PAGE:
Khiradahisappimai, paniyam panabhoyanam.

Parivajjanam rasanam tu, bhaniyam rasavivajjanam. (450)


A monk who avoids delicious food like milk, curds, butter and taking his food on leaf, practises the penance of rasaparityaga (renunciation of delicious dishes). (450)

Egamtamanavae, itthipasuvivajjie.

Sayanasanasevanaya, vivittasayanasanam. (451)


The penance of having his bed and seat in a solitary and unfrequented place, shunned by women and animals, is called Viviktasayyasana (i.e. solitary residence). (451)

Thana virasanaiya, jivassa u suhavaha.

Ugga jaha dharijjamti, kayakilesam tamahiyam. (452)


Adapting harsh bodily postures like virasana etc. which cause bliss in a soul, constitute the penance called kayaklesa (mortification of body). (452)

Suhena bhavidam nanam, duhe jade vinassadi.

Tamha jahabalam joi, appa dukkhehi bhavae. (453)


The knowledge acquired at a time when one experiences convenience vanishes away when one begins to experience inconvenience. Hence (at the time of acquiring knowledge) a yogin ought to put himself to inconvenience keeping in mind his capacity for tolerance. (453)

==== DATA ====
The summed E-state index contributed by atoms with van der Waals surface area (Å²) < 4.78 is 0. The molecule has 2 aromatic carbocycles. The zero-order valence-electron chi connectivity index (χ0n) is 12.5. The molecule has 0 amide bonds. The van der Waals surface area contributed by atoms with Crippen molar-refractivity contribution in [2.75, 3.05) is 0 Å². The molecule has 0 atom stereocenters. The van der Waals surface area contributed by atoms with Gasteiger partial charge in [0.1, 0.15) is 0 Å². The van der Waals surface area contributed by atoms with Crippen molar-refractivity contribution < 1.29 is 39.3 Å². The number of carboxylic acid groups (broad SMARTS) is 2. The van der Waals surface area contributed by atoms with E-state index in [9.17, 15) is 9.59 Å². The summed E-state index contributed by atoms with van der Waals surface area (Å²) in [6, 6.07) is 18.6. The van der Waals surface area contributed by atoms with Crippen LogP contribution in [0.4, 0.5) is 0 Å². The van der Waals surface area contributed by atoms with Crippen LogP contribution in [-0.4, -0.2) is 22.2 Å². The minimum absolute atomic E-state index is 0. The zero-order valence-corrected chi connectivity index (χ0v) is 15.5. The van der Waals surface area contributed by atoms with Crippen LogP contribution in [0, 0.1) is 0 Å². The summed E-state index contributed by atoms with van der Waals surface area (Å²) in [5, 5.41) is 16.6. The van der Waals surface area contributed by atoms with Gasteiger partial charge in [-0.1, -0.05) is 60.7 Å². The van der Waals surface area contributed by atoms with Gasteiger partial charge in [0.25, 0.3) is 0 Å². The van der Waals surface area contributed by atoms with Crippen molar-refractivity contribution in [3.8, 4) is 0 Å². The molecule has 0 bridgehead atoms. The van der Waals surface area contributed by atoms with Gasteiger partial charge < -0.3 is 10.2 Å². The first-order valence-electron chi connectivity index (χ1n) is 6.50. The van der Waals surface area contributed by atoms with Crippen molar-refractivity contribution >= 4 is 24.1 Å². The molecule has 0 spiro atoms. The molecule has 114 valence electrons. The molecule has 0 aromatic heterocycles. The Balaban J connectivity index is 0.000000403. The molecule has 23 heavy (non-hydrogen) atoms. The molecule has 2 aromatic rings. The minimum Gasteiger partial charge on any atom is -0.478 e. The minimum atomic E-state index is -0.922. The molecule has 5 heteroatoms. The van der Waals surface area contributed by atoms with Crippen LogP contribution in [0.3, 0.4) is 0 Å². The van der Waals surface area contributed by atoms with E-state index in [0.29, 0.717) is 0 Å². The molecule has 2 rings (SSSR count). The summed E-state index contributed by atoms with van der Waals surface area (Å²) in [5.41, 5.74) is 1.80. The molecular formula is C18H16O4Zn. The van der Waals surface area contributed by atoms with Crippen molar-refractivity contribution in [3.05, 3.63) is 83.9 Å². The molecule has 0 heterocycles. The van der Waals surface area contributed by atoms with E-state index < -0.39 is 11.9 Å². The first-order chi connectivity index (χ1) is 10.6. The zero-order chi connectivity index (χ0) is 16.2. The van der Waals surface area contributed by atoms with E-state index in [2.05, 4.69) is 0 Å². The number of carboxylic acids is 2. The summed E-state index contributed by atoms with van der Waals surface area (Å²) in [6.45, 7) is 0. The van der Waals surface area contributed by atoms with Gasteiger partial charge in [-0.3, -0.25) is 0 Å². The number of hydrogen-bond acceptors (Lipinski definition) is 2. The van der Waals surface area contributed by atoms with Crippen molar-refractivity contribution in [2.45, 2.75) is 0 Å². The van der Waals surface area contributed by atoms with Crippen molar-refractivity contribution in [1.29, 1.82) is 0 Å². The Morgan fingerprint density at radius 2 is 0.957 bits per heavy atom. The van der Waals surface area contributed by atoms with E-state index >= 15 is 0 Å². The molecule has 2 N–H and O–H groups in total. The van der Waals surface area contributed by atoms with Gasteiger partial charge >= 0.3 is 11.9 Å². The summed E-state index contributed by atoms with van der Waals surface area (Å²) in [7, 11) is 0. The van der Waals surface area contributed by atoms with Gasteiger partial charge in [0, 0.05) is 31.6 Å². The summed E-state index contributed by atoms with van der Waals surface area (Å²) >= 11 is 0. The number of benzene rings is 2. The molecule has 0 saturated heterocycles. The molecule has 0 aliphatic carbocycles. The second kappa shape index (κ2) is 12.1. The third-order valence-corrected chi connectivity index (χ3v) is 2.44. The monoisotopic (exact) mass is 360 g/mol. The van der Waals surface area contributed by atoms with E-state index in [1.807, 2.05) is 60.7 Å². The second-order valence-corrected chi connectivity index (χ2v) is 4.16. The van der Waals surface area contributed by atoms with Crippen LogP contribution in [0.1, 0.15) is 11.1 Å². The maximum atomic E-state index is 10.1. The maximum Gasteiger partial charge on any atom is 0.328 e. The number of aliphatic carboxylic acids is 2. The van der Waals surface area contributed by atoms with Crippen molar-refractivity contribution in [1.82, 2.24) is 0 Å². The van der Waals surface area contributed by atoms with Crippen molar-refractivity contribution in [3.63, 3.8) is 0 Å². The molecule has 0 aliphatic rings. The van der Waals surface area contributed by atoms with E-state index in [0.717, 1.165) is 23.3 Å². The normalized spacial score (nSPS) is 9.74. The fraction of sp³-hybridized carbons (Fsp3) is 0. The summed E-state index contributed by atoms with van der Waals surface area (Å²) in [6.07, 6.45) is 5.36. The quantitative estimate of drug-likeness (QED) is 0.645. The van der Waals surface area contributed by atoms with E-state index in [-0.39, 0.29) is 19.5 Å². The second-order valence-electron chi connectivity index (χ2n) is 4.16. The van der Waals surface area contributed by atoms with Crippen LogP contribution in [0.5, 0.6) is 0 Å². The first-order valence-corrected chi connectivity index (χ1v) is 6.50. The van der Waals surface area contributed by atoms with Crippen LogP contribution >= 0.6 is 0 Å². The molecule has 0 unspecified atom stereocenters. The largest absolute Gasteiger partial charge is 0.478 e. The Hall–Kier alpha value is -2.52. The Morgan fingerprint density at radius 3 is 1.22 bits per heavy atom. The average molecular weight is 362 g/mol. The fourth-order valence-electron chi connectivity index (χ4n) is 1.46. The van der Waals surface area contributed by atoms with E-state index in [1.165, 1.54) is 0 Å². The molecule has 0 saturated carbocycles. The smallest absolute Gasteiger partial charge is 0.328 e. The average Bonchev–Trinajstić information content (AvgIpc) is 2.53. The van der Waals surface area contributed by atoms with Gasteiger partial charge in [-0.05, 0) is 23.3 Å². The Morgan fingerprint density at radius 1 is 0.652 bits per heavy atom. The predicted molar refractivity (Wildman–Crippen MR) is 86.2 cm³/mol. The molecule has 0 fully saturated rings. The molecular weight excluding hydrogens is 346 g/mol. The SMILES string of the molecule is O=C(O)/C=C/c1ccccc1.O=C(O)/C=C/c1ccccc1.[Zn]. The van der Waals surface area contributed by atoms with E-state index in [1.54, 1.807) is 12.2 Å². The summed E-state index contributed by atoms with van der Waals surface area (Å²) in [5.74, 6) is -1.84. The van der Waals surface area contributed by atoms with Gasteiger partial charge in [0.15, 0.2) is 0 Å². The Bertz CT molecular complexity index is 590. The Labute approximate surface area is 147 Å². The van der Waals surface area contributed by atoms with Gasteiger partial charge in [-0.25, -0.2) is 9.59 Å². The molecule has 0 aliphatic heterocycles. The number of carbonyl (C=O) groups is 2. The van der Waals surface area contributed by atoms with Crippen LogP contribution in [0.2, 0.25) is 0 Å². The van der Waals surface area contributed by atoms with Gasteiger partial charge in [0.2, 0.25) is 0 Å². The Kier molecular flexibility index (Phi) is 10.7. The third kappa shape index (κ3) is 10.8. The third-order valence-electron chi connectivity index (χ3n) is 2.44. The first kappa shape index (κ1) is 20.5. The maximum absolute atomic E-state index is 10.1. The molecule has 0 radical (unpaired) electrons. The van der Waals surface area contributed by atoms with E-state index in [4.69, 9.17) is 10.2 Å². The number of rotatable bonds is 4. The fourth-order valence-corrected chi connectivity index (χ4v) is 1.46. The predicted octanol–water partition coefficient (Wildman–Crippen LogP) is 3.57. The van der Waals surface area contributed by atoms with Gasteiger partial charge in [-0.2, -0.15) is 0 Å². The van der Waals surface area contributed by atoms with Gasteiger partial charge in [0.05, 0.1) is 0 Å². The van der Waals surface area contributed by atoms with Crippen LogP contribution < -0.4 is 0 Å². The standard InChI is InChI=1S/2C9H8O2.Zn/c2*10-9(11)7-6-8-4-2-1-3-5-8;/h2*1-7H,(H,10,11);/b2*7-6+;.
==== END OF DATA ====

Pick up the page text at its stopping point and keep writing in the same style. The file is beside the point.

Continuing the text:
Na dukkham na sukham va vi, jahahetu tigicchiti.

Tigicchie sujuttassa, dukkham va jai va suham.

Mohakkhae u juttassa, dukkham va jai va suham.

Mohakkhae jahaheu, na dukkham na vi va suham. (454 & 455)


Neither an experience of pain nor an experience of pleasure is an appropriate cause for curing an ailment but one who conducts one's life well, gets cured either by way of pain or by way of pleasure. Likewise, one engaged in putting an end to one's delusion might experience either pain or pleasure but neither pain nor pleasure is what puts an end to one's delusion. (454 & 455)